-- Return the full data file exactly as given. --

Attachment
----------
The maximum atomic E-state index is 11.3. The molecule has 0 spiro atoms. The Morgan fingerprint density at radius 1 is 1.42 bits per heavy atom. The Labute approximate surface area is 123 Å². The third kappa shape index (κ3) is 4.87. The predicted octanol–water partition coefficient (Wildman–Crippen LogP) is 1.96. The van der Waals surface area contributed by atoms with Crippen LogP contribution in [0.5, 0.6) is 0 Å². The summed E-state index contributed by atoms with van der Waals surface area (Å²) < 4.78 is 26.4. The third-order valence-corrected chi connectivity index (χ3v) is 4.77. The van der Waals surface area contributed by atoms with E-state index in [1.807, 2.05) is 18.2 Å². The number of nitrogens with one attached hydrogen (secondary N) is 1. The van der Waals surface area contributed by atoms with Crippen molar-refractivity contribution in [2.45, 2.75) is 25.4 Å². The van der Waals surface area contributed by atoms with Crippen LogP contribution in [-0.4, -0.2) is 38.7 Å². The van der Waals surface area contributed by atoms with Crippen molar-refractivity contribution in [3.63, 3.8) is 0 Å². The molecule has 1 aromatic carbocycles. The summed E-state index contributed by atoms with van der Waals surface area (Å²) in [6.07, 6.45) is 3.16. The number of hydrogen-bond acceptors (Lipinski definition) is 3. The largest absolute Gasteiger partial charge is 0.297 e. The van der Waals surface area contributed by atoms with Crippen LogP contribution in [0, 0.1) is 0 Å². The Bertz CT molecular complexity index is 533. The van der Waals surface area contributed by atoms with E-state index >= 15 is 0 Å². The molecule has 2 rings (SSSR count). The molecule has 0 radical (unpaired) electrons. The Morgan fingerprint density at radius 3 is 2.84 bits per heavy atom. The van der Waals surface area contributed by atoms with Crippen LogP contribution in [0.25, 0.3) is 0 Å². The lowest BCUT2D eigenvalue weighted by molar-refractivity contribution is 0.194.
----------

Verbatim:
The maximum atomic E-state index is 11.3. The molecule has 0 spiro atoms. The Morgan fingerprint density at radius 1 is 1.42 bits per heavy atom. The Labute approximate surface area is 123 Å². The third kappa shape index (κ3) is 4.87. The predicted octanol–water partition coefficient (Wildman–Crippen LogP) is 1.96. The van der Waals surface area contributed by atoms with Crippen LogP contribution in [0.5, 0.6) is 0 Å². The summed E-state index contributed by atoms with van der Waals surface area (Å²) < 4.78 is 26.4. The third-order valence-corrected chi connectivity index (χ3v) is 4.77. The van der Waals surface area contributed by atoms with E-state index in [1.807, 2.05) is 18.2 Å². The number of nitrogens with one attached hydrogen (secondary N) is 1. The van der Waals surface area contributed by atoms with Crippen molar-refractivity contribution in [2.45, 2.75) is 25.4 Å². The van der Waals surface area contributed by atoms with Crippen LogP contribution in [-0.4, -0.2) is 38.7 Å². The van der Waals surface area contributed by atoms with Crippen molar-refractivity contribution in [3.63, 3.8) is 0 Å². The molecule has 1 aromatic carbocycles. The summed E-state index contributed by atoms with van der Waals surface area (Å²) in [6.07, 6.45) is 3.16. The number of hydrogen-bond acceptors (Lipinski definition) is 3. The largest absolute Gasteiger partial charge is 0.297 e. The van der Waals surface area contributed by atoms with Crippen LogP contribution in [0, 0.1) is 0 Å². The Bertz CT molecular complexity index is 533. The van der Waals surface area contributed by atoms with E-state index >= 15 is 0 Å². The molecule has 2 rings (SSSR count). The molecule has 0 radical (unpaired) electrons. The Morgan fingerprint density at radius 3 is 2.84 bits per heavy atom. The van der Waals surface area contributed by atoms with Crippen LogP contribution in [0.25, 0.3) is 0 Å². The lowest BCUT2D eigenvalue weighted by molar-refractivity contribution is 0.194.